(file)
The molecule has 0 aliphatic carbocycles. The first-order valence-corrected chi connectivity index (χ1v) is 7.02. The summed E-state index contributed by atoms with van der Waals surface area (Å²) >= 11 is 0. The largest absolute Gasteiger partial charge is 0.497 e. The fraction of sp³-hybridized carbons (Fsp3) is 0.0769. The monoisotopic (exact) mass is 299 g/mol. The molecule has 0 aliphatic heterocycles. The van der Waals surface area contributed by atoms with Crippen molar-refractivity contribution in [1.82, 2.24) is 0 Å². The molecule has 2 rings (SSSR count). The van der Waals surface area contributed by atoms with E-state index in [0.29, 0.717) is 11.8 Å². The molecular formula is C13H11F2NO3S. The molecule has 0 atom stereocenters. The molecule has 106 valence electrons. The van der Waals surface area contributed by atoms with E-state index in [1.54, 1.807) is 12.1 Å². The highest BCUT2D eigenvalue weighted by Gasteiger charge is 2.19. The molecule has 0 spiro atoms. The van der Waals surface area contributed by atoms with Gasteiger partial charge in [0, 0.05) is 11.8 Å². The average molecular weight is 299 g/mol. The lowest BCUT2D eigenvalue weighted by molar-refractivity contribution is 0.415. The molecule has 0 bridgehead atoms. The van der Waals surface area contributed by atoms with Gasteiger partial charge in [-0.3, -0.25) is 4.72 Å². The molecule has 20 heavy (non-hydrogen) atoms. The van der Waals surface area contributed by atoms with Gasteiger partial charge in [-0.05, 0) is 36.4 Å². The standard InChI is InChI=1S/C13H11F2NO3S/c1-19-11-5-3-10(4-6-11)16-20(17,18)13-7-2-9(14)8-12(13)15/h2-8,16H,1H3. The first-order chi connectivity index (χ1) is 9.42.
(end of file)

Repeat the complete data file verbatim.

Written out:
The molecule has 0 aliphatic carbocycles. The first-order valence-corrected chi connectivity index (χ1v) is 7.02. The summed E-state index contributed by atoms with van der Waals surface area (Å²) >= 11 is 0. The largest absolute Gasteiger partial charge is 0.497 e. The fraction of sp³-hybridized carbons (Fsp3) is 0.0769. The monoisotopic (exact) mass is 299 g/mol. The molecule has 0 aliphatic heterocycles. The van der Waals surface area contributed by atoms with Crippen molar-refractivity contribution in [1.82, 2.24) is 0 Å². The molecule has 2 rings (SSSR count). The van der Waals surface area contributed by atoms with E-state index in [0.29, 0.717) is 11.8 Å². The molecular formula is C13H11F2NO3S. The molecule has 0 atom stereocenters. The molecule has 106 valence electrons. The van der Waals surface area contributed by atoms with E-state index in [1.54, 1.807) is 12.1 Å². The highest BCUT2D eigenvalue weighted by Gasteiger charge is 2.19. The molecule has 0 spiro atoms. The van der Waals surface area contributed by atoms with Gasteiger partial charge in [0, 0.05) is 11.8 Å². The average molecular weight is 299 g/mol. The lowest BCUT2D eigenvalue weighted by molar-refractivity contribution is 0.415. The molecule has 0 bridgehead atoms. The van der Waals surface area contributed by atoms with Gasteiger partial charge in [-0.3, -0.25) is 4.72 Å². The molecule has 20 heavy (non-hydrogen) atoms. The van der Waals surface area contributed by atoms with Gasteiger partial charge in [-0.05, 0) is 36.4 Å². The standard InChI is InChI=1S/C13H11F2NO3S/c1-19-11-5-3-10(4-6-11)16-20(17,18)13-7-2-9(14)8-12(13)15/h2-8,16H,1H3. The first-order chi connectivity index (χ1) is 9.42.